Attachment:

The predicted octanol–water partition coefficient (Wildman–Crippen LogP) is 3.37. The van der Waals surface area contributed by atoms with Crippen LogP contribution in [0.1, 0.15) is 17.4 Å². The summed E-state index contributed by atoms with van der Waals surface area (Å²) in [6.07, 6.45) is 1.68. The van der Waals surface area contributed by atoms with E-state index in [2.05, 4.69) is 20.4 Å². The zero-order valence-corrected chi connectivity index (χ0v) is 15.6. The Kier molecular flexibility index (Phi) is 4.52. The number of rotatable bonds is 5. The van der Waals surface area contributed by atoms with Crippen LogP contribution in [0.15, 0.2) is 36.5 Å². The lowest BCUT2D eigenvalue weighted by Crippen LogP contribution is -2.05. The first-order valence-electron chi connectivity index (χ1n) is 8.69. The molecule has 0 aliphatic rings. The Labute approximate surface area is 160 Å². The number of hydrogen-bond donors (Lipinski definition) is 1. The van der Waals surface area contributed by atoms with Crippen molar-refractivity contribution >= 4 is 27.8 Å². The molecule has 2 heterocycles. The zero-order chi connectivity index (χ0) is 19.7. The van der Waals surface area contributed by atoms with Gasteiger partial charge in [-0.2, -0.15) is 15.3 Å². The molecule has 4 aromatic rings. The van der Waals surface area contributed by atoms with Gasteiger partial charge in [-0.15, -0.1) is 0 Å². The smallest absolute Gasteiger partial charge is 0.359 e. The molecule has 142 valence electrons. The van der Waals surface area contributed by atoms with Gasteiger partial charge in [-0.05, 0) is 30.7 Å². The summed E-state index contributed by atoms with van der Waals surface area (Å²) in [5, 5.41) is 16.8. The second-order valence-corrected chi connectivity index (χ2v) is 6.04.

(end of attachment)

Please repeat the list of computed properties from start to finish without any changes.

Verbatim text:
The predicted octanol–water partition coefficient (Wildman–Crippen LogP) is 3.37. The van der Waals surface area contributed by atoms with Crippen LogP contribution in [0.1, 0.15) is 17.4 Å². The summed E-state index contributed by atoms with van der Waals surface area (Å²) in [6.07, 6.45) is 1.68. The van der Waals surface area contributed by atoms with E-state index in [2.05, 4.69) is 20.4 Å². The zero-order valence-corrected chi connectivity index (χ0v) is 15.6. The Kier molecular flexibility index (Phi) is 4.52. The number of rotatable bonds is 5. The van der Waals surface area contributed by atoms with Crippen LogP contribution in [0.15, 0.2) is 36.5 Å². The lowest BCUT2D eigenvalue weighted by Crippen LogP contribution is -2.05. The first-order valence-electron chi connectivity index (χ1n) is 8.69. The molecule has 0 aliphatic rings. The Labute approximate surface area is 160 Å². The number of hydrogen-bond donors (Lipinski definition) is 1. The van der Waals surface area contributed by atoms with Crippen molar-refractivity contribution >= 4 is 27.8 Å². The molecule has 2 heterocycles. The zero-order chi connectivity index (χ0) is 19.7. The van der Waals surface area contributed by atoms with Gasteiger partial charge in [-0.2, -0.15) is 15.3 Å². The molecule has 4 aromatic rings. The van der Waals surface area contributed by atoms with Gasteiger partial charge in [-0.15, -0.1) is 0 Å². The smallest absolute Gasteiger partial charge is 0.359 e. The molecule has 142 valence electrons. The van der Waals surface area contributed by atoms with Gasteiger partial charge in [-0.05, 0) is 30.7 Å². The summed E-state index contributed by atoms with van der Waals surface area (Å²) in [5, 5.41) is 16.8. The second-order valence-corrected chi connectivity index (χ2v) is 6.04.